For example, The Humane Society of the United States (HSUS) promotes animal welfare reforms based explicitly on the economic benefits that will result from the more efficient use of animals as economic commodities. Take a look at the HSUS report on The Economics of Adopting Alternative Production Systems to Gestation Crates, which argues that alternatives to the crate will increase productivity and producer profits, or the HSUS report on The Economics of Adopting Alternative Production Practices to Electrical Stunning Slaughter of Poultry, which argues that gassing “results in cost savings and increased revenues by decreasing carcass downgrades, contamination, and refrigeration costs; increasing meat yields, quality, and shelf life; and improving worker conditions.”

This approach is not confined to the traditional welfarist groups like HSUS. The new welfarist groups, such as PETA, have also adopted it. In Analysis of Controlled-Atmosphere Killing vs. Electric Immobilization from an Economic Standpoint, PETA argues for the gassing, or “controlled-atmosphere killing (CAK)” of poultry, claiming that the electric stunning method of slaughter “lowers product quality and yield” because birds suffer broken bones and the process results in contamination dangerous to human health. The electric stunning method also “increases labor costs” in various ways. PETA argues that “CAK increases product quality and yield” because broken bones, bruising, and hemorrhaging are supposedly eliminated, contamination is reduced, “shelf-life of meat” is increased, and “‘more tender breast meat'” is produced. PETA also claims that “CAK lowers labor costs” by reducing the need for certain inspections, reducing accidents, and lowering employee turnover. CAK provides “other economic benefits” to the poultry industry by allowing producers to save money on energy costs, and by reducing by-product waste and the need to use water.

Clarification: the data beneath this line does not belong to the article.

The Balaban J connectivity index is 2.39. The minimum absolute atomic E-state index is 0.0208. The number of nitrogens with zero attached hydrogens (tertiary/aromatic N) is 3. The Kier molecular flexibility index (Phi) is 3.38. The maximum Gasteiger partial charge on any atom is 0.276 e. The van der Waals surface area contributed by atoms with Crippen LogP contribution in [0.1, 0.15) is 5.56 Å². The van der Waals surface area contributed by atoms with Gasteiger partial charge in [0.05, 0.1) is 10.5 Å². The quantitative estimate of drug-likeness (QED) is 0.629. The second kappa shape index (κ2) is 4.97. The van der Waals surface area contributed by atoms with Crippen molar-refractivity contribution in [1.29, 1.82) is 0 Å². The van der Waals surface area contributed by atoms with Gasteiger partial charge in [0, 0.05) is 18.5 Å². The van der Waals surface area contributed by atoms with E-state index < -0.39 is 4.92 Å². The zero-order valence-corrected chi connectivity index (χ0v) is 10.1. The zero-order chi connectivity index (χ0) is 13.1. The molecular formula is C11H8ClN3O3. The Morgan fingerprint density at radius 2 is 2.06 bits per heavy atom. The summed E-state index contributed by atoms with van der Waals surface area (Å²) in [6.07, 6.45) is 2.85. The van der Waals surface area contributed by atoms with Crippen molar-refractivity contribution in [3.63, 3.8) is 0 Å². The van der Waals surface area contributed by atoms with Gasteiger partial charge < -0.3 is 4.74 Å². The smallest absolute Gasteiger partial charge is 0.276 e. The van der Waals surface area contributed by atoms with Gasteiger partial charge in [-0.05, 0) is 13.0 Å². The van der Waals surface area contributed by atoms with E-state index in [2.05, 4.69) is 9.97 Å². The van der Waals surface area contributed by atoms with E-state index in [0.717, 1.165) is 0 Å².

In other words, HSUS, PETA, and others have, in effect, become advisers to assist the meat industry in identifying ways to increase the profits from animal exploitation. Even if this results in minor improvements for animal welfare, it does absolutely nothing to challenge the property paradigm. Indeed, it reinforces the status of animals as nothing more than economic commodities. And it makes people feel better about animal exploitation.

Fourth, it is a zero-sum game. Every second of time and every cent of money spent on making exploitation more “humane” is less money and time spent on vegan/abolition education. Think about it this way: